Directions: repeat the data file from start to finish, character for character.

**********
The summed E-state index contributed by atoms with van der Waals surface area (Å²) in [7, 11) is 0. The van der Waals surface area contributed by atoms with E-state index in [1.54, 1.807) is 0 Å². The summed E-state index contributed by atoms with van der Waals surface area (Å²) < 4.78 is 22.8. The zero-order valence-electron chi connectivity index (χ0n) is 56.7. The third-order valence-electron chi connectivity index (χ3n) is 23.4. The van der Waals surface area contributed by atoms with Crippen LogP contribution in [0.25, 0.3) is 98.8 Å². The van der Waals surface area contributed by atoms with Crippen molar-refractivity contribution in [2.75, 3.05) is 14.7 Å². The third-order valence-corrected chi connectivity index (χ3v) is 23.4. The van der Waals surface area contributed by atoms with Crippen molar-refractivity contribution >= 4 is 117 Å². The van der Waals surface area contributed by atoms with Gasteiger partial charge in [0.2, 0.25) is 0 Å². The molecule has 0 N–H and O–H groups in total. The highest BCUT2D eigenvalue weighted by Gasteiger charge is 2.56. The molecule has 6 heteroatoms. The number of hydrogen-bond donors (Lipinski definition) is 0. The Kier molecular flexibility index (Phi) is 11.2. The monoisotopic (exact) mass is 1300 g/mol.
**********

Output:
The summed E-state index contributed by atoms with van der Waals surface area (Å²) in [7, 11) is 0. The van der Waals surface area contributed by atoms with E-state index in [1.54, 1.807) is 0 Å². The summed E-state index contributed by atoms with van der Waals surface area (Å²) < 4.78 is 22.8. The zero-order valence-electron chi connectivity index (χ0n) is 56.7. The third-order valence-electron chi connectivity index (χ3n) is 23.4. The van der Waals surface area contributed by atoms with Crippen LogP contribution in [0.25, 0.3) is 98.8 Å². The van der Waals surface area contributed by atoms with Crippen molar-refractivity contribution in [2.75, 3.05) is 14.7 Å². The third-order valence-corrected chi connectivity index (χ3v) is 23.4. The van der Waals surface area contributed by atoms with Crippen molar-refractivity contribution >= 4 is 117 Å². The van der Waals surface area contributed by atoms with Gasteiger partial charge in [0.2, 0.25) is 0 Å². The molecule has 0 N–H and O–H groups in total. The highest BCUT2D eigenvalue weighted by Gasteiger charge is 2.56. The molecule has 6 heteroatoms. The number of hydrogen-bond donors (Lipinski definition) is 0. The Kier molecular flexibility index (Phi) is 11.2. The monoisotopic (exact) mass is 1300 g/mol.